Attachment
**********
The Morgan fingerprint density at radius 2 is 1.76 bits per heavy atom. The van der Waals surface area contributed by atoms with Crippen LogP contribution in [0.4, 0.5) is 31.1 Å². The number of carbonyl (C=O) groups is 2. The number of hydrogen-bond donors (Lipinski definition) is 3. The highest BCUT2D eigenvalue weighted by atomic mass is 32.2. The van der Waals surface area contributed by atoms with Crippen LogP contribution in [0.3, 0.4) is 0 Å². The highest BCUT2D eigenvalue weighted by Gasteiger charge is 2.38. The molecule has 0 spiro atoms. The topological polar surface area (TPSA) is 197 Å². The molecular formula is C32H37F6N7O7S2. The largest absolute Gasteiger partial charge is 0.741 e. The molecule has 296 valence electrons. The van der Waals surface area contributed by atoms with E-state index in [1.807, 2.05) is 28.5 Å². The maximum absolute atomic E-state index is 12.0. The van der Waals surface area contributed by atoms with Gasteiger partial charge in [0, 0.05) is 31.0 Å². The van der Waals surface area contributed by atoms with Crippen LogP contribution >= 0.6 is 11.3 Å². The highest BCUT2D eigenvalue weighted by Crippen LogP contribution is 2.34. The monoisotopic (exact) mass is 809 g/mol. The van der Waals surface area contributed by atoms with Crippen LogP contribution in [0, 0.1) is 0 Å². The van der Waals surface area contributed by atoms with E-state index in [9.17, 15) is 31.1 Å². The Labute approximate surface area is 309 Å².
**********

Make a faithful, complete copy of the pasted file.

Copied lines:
The Morgan fingerprint density at radius 2 is 1.76 bits per heavy atom. The van der Waals surface area contributed by atoms with Crippen LogP contribution in [0.4, 0.5) is 31.1 Å². The number of carbonyl (C=O) groups is 2. The number of hydrogen-bond donors (Lipinski definition) is 3. The highest BCUT2D eigenvalue weighted by atomic mass is 32.2. The van der Waals surface area contributed by atoms with Crippen LogP contribution in [0.3, 0.4) is 0 Å². The highest BCUT2D eigenvalue weighted by Gasteiger charge is 2.38. The molecule has 0 spiro atoms. The topological polar surface area (TPSA) is 197 Å². The molecular formula is C32H37F6N7O7S2. The largest absolute Gasteiger partial charge is 0.741 e. The molecule has 296 valence electrons. The van der Waals surface area contributed by atoms with E-state index in [1.807, 2.05) is 28.5 Å². The maximum absolute atomic E-state index is 12.0. The van der Waals surface area contributed by atoms with Gasteiger partial charge in [0, 0.05) is 31.0 Å². The van der Waals surface area contributed by atoms with Crippen LogP contribution >= 0.6 is 11.3 Å². The highest BCUT2D eigenvalue weighted by Crippen LogP contribution is 2.34. The monoisotopic (exact) mass is 809 g/mol. The van der Waals surface area contributed by atoms with Crippen LogP contribution in [0, 0.1) is 0 Å². The van der Waals surface area contributed by atoms with E-state index in [9.17, 15) is 31.1 Å². The Labute approximate surface area is 309 Å².